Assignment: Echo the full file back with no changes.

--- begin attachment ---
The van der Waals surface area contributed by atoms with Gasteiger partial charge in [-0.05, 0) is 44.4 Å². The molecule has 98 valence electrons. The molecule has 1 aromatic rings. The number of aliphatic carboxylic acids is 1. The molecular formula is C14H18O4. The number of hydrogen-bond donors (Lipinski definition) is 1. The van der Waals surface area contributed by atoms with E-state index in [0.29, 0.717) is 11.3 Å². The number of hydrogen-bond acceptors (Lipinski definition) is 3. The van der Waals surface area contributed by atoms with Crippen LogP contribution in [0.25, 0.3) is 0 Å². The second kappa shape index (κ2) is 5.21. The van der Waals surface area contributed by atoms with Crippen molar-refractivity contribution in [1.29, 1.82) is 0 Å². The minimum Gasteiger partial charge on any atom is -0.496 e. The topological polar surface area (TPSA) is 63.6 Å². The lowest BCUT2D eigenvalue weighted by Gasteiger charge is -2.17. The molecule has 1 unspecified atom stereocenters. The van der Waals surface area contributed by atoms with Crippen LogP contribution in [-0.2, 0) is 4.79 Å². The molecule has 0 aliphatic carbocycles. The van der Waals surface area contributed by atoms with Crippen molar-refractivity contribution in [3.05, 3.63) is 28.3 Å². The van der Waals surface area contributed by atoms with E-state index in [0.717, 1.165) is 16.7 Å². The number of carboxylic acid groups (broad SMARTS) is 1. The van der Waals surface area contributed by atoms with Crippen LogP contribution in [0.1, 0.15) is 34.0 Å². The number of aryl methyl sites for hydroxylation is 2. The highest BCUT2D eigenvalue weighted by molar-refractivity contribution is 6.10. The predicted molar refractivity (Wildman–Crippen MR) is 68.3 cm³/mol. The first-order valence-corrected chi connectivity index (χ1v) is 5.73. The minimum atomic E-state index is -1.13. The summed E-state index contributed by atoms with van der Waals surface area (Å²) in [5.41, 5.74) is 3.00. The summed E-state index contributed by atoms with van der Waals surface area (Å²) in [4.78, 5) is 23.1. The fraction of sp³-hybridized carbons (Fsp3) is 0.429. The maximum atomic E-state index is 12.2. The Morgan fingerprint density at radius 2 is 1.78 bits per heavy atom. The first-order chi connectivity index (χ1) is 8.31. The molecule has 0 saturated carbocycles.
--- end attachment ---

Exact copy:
The van der Waals surface area contributed by atoms with Gasteiger partial charge in [-0.05, 0) is 44.4 Å². The molecule has 98 valence electrons. The molecule has 1 aromatic rings. The number of aliphatic carboxylic acids is 1. The molecular formula is C14H18O4. The number of hydrogen-bond donors (Lipinski definition) is 1. The van der Waals surface area contributed by atoms with E-state index in [0.29, 0.717) is 11.3 Å². The number of hydrogen-bond acceptors (Lipinski definition) is 3. The van der Waals surface area contributed by atoms with Crippen LogP contribution in [0.25, 0.3) is 0 Å². The second kappa shape index (κ2) is 5.21. The van der Waals surface area contributed by atoms with Crippen molar-refractivity contribution in [1.29, 1.82) is 0 Å². The minimum Gasteiger partial charge on any atom is -0.496 e. The topological polar surface area (TPSA) is 63.6 Å². The lowest BCUT2D eigenvalue weighted by Gasteiger charge is -2.17. The molecule has 1 unspecified atom stereocenters. The van der Waals surface area contributed by atoms with Crippen LogP contribution in [-0.2, 0) is 4.79 Å². The molecule has 0 aliphatic carbocycles. The van der Waals surface area contributed by atoms with Crippen molar-refractivity contribution in [3.05, 3.63) is 28.3 Å². The van der Waals surface area contributed by atoms with E-state index in [0.717, 1.165) is 16.7 Å². The number of carboxylic acid groups (broad SMARTS) is 1. The van der Waals surface area contributed by atoms with Crippen LogP contribution in [0.1, 0.15) is 34.0 Å². The number of aryl methyl sites for hydroxylation is 2. The highest BCUT2D eigenvalue weighted by molar-refractivity contribution is 6.10. The predicted molar refractivity (Wildman–Crippen MR) is 68.3 cm³/mol. The first-order valence-corrected chi connectivity index (χ1v) is 5.73. The minimum atomic E-state index is -1.13. The summed E-state index contributed by atoms with van der Waals surface area (Å²) in [5.41, 5.74) is 3.00. The summed E-state index contributed by atoms with van der Waals surface area (Å²) in [4.78, 5) is 23.1. The fraction of sp³-hybridized carbons (Fsp3) is 0.429. The maximum atomic E-state index is 12.2. The Morgan fingerprint density at radius 2 is 1.78 bits per heavy atom. The first-order chi connectivity index (χ1) is 8.31. The molecule has 0 saturated carbocycles.